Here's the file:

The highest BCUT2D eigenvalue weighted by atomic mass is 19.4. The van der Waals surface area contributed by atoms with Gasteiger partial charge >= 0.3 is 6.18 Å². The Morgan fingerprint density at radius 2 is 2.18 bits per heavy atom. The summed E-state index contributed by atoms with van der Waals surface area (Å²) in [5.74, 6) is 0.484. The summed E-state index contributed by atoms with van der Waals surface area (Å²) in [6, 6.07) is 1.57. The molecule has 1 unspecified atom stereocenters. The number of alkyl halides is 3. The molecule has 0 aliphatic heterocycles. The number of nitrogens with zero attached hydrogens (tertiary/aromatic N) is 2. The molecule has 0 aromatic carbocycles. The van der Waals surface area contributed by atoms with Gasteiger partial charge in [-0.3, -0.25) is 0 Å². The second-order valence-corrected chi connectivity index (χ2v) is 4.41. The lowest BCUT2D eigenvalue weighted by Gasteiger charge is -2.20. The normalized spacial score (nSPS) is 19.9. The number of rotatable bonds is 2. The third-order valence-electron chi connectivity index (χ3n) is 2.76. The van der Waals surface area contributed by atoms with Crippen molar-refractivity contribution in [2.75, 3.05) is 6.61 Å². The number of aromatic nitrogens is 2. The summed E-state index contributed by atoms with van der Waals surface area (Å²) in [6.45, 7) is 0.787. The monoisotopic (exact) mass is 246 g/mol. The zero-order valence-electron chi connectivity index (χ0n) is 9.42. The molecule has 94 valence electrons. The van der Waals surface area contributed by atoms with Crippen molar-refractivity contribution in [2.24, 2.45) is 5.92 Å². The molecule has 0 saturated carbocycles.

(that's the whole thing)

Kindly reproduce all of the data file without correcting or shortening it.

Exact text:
The highest BCUT2D eigenvalue weighted by atomic mass is 19.4. The van der Waals surface area contributed by atoms with Gasteiger partial charge >= 0.3 is 6.18 Å². The Morgan fingerprint density at radius 2 is 2.18 bits per heavy atom. The summed E-state index contributed by atoms with van der Waals surface area (Å²) in [5.74, 6) is 0.484. The summed E-state index contributed by atoms with van der Waals surface area (Å²) in [6, 6.07) is 1.57. The molecule has 1 unspecified atom stereocenters. The number of alkyl halides is 3. The molecule has 0 aliphatic heterocycles. The number of nitrogens with zero attached hydrogens (tertiary/aromatic N) is 2. The molecule has 0 aromatic carbocycles. The van der Waals surface area contributed by atoms with Gasteiger partial charge in [-0.3, -0.25) is 0 Å². The second-order valence-corrected chi connectivity index (χ2v) is 4.41. The lowest BCUT2D eigenvalue weighted by Gasteiger charge is -2.20. The normalized spacial score (nSPS) is 19.9. The number of rotatable bonds is 2. The third-order valence-electron chi connectivity index (χ3n) is 2.76. The van der Waals surface area contributed by atoms with Crippen molar-refractivity contribution in [2.75, 3.05) is 6.61 Å². The number of aromatic nitrogens is 2. The summed E-state index contributed by atoms with van der Waals surface area (Å²) in [6.45, 7) is 0.787. The monoisotopic (exact) mass is 246 g/mol. The zero-order valence-electron chi connectivity index (χ0n) is 9.42. The molecule has 94 valence electrons. The van der Waals surface area contributed by atoms with Crippen molar-refractivity contribution in [2.24, 2.45) is 5.92 Å². The molecule has 0 saturated carbocycles.